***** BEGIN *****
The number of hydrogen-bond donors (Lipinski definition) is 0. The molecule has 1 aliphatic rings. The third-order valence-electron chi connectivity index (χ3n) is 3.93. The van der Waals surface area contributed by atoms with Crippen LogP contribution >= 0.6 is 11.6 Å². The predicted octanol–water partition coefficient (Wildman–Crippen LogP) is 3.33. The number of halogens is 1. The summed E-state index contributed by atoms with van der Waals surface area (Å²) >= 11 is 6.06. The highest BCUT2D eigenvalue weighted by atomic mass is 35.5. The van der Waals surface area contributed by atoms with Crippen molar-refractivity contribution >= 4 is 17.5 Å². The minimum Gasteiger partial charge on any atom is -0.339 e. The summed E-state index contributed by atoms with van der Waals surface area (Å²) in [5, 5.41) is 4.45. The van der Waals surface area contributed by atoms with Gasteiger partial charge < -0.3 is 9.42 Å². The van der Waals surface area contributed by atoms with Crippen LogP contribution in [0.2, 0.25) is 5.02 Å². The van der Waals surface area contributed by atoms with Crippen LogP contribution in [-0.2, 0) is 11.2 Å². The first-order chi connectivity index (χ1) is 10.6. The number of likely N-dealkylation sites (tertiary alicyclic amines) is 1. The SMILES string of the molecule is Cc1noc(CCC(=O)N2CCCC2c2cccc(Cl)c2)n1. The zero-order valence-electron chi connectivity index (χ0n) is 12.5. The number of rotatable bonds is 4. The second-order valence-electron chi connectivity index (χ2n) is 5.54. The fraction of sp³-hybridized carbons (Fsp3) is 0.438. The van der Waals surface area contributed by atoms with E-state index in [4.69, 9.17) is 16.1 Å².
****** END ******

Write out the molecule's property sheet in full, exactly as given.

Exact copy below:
The number of hydrogen-bond donors (Lipinski definition) is 0. The molecule has 1 aliphatic rings. The third-order valence-electron chi connectivity index (χ3n) is 3.93. The van der Waals surface area contributed by atoms with Crippen LogP contribution >= 0.6 is 11.6 Å². The predicted octanol–water partition coefficient (Wildman–Crippen LogP) is 3.33. The number of halogens is 1. The summed E-state index contributed by atoms with van der Waals surface area (Å²) >= 11 is 6.06. The highest BCUT2D eigenvalue weighted by atomic mass is 35.5. The van der Waals surface area contributed by atoms with Crippen molar-refractivity contribution >= 4 is 17.5 Å². The minimum Gasteiger partial charge on any atom is -0.339 e. The summed E-state index contributed by atoms with van der Waals surface area (Å²) in [5, 5.41) is 4.45. The van der Waals surface area contributed by atoms with Gasteiger partial charge < -0.3 is 9.42 Å². The van der Waals surface area contributed by atoms with Crippen LogP contribution in [0.2, 0.25) is 5.02 Å². The van der Waals surface area contributed by atoms with Crippen LogP contribution in [-0.2, 0) is 11.2 Å². The first-order chi connectivity index (χ1) is 10.6. The number of likely N-dealkylation sites (tertiary alicyclic amines) is 1. The SMILES string of the molecule is Cc1noc(CCC(=O)N2CCCC2c2cccc(Cl)c2)n1. The zero-order valence-electron chi connectivity index (χ0n) is 12.5. The number of rotatable bonds is 4. The second-order valence-electron chi connectivity index (χ2n) is 5.54. The fraction of sp³-hybridized carbons (Fsp3) is 0.438. The van der Waals surface area contributed by atoms with E-state index in [4.69, 9.17) is 16.1 Å².